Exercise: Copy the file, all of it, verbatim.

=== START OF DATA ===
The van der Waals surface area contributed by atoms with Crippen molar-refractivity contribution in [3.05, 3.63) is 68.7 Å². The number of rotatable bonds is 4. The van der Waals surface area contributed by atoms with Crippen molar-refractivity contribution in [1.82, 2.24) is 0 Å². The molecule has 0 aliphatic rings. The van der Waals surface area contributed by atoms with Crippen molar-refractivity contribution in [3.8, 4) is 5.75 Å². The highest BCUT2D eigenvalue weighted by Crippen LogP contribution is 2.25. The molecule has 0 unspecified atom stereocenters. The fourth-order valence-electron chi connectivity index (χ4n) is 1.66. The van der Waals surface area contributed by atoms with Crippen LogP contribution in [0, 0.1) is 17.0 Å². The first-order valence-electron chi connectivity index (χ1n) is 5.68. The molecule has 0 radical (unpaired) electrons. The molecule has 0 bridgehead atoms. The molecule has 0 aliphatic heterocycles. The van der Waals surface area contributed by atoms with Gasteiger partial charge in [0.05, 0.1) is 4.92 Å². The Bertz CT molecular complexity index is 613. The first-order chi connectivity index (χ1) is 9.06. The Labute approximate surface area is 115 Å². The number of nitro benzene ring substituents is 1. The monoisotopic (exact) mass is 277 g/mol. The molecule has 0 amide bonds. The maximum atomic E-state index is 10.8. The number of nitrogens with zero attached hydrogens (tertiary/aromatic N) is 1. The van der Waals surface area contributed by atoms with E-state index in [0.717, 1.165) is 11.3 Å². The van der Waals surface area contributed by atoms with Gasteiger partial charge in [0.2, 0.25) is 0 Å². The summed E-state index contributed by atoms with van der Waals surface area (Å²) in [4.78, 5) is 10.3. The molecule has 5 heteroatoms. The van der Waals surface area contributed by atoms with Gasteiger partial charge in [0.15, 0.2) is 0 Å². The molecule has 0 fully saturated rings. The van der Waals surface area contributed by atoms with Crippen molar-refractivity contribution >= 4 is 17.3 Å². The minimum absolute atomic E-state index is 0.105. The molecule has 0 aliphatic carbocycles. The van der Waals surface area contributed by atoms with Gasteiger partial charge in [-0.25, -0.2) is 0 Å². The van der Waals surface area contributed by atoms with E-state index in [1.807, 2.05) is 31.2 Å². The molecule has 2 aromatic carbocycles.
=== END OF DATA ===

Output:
The van der Waals surface area contributed by atoms with Crippen molar-refractivity contribution in [3.05, 3.63) is 68.7 Å². The number of rotatable bonds is 4. The van der Waals surface area contributed by atoms with Crippen molar-refractivity contribution in [1.82, 2.24) is 0 Å². The molecule has 0 aliphatic rings. The van der Waals surface area contributed by atoms with Crippen molar-refractivity contribution in [3.8, 4) is 5.75 Å². The highest BCUT2D eigenvalue weighted by Crippen LogP contribution is 2.25. The molecule has 0 unspecified atom stereocenters. The fourth-order valence-electron chi connectivity index (χ4n) is 1.66. The van der Waals surface area contributed by atoms with Crippen LogP contribution in [0, 0.1) is 17.0 Å². The first-order valence-electron chi connectivity index (χ1n) is 5.68. The molecule has 0 radical (unpaired) electrons. The molecule has 0 bridgehead atoms. The molecule has 0 aliphatic heterocycles. The van der Waals surface area contributed by atoms with Gasteiger partial charge in [0.05, 0.1) is 4.92 Å². The Bertz CT molecular complexity index is 613. The first-order chi connectivity index (χ1) is 9.06. The Labute approximate surface area is 115 Å². The number of nitro benzene ring substituents is 1. The monoisotopic (exact) mass is 277 g/mol. The molecule has 0 amide bonds. The maximum atomic E-state index is 10.8. The number of nitrogens with zero attached hydrogens (tertiary/aromatic N) is 1. The van der Waals surface area contributed by atoms with E-state index in [0.717, 1.165) is 11.3 Å². The van der Waals surface area contributed by atoms with Gasteiger partial charge in [0.2, 0.25) is 0 Å². The summed E-state index contributed by atoms with van der Waals surface area (Å²) in [4.78, 5) is 10.3. The molecule has 5 heteroatoms. The van der Waals surface area contributed by atoms with Gasteiger partial charge in [0.15, 0.2) is 0 Å². The molecule has 0 fully saturated rings. The van der Waals surface area contributed by atoms with Crippen molar-refractivity contribution >= 4 is 17.3 Å². The minimum absolute atomic E-state index is 0.105. The molecule has 0 aliphatic carbocycles. The van der Waals surface area contributed by atoms with Gasteiger partial charge in [-0.25, -0.2) is 0 Å². The van der Waals surface area contributed by atoms with E-state index in [1.807, 2.05) is 31.2 Å². The molecule has 2 aromatic carbocycles.